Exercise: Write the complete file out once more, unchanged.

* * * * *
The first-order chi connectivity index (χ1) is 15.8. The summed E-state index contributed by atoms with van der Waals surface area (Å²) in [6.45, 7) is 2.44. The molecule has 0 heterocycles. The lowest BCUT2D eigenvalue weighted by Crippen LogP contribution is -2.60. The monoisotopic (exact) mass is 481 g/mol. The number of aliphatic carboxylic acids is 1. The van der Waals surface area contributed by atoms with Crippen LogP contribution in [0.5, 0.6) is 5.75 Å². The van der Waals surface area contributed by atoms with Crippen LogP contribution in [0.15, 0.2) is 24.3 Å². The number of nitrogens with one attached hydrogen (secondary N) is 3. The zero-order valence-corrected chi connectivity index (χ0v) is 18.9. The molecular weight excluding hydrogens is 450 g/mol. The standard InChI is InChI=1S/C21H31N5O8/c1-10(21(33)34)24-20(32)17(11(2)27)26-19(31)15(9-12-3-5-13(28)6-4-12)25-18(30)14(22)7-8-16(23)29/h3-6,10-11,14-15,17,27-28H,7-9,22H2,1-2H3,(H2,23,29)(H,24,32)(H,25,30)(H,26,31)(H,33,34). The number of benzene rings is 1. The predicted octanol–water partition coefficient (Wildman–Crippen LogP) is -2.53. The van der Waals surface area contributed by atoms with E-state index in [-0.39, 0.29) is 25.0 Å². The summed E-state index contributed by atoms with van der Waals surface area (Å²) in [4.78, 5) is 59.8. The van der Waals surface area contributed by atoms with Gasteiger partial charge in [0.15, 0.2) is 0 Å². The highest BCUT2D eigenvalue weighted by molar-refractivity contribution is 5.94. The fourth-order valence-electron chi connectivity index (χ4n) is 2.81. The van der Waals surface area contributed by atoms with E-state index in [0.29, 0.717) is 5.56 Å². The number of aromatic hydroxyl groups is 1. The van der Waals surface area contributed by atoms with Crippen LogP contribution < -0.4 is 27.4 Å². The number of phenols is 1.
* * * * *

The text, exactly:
The first-order chi connectivity index (χ1) is 15.8. The summed E-state index contributed by atoms with van der Waals surface area (Å²) in [6.45, 7) is 2.44. The molecule has 0 heterocycles. The lowest BCUT2D eigenvalue weighted by Crippen LogP contribution is -2.60. The monoisotopic (exact) mass is 481 g/mol. The number of aliphatic carboxylic acids is 1. The van der Waals surface area contributed by atoms with Crippen LogP contribution in [0.5, 0.6) is 5.75 Å². The van der Waals surface area contributed by atoms with Crippen LogP contribution in [0.15, 0.2) is 24.3 Å². The number of nitrogens with one attached hydrogen (secondary N) is 3. The zero-order valence-corrected chi connectivity index (χ0v) is 18.9. The molecular weight excluding hydrogens is 450 g/mol. The standard InChI is InChI=1S/C21H31N5O8/c1-10(21(33)34)24-20(32)17(11(2)27)26-19(31)15(9-12-3-5-13(28)6-4-12)25-18(30)14(22)7-8-16(23)29/h3-6,10-11,14-15,17,27-28H,7-9,22H2,1-2H3,(H2,23,29)(H,24,32)(H,25,30)(H,26,31)(H,33,34). The number of benzene rings is 1. The predicted octanol–water partition coefficient (Wildman–Crippen LogP) is -2.53. The van der Waals surface area contributed by atoms with E-state index in [-0.39, 0.29) is 25.0 Å². The summed E-state index contributed by atoms with van der Waals surface area (Å²) in [4.78, 5) is 59.8. The van der Waals surface area contributed by atoms with Gasteiger partial charge in [0.15, 0.2) is 0 Å². The highest BCUT2D eigenvalue weighted by molar-refractivity contribution is 5.94. The fourth-order valence-electron chi connectivity index (χ4n) is 2.81. The van der Waals surface area contributed by atoms with E-state index in [0.29, 0.717) is 5.56 Å². The number of aromatic hydroxyl groups is 1. The van der Waals surface area contributed by atoms with Crippen LogP contribution < -0.4 is 27.4 Å². The number of phenols is 1.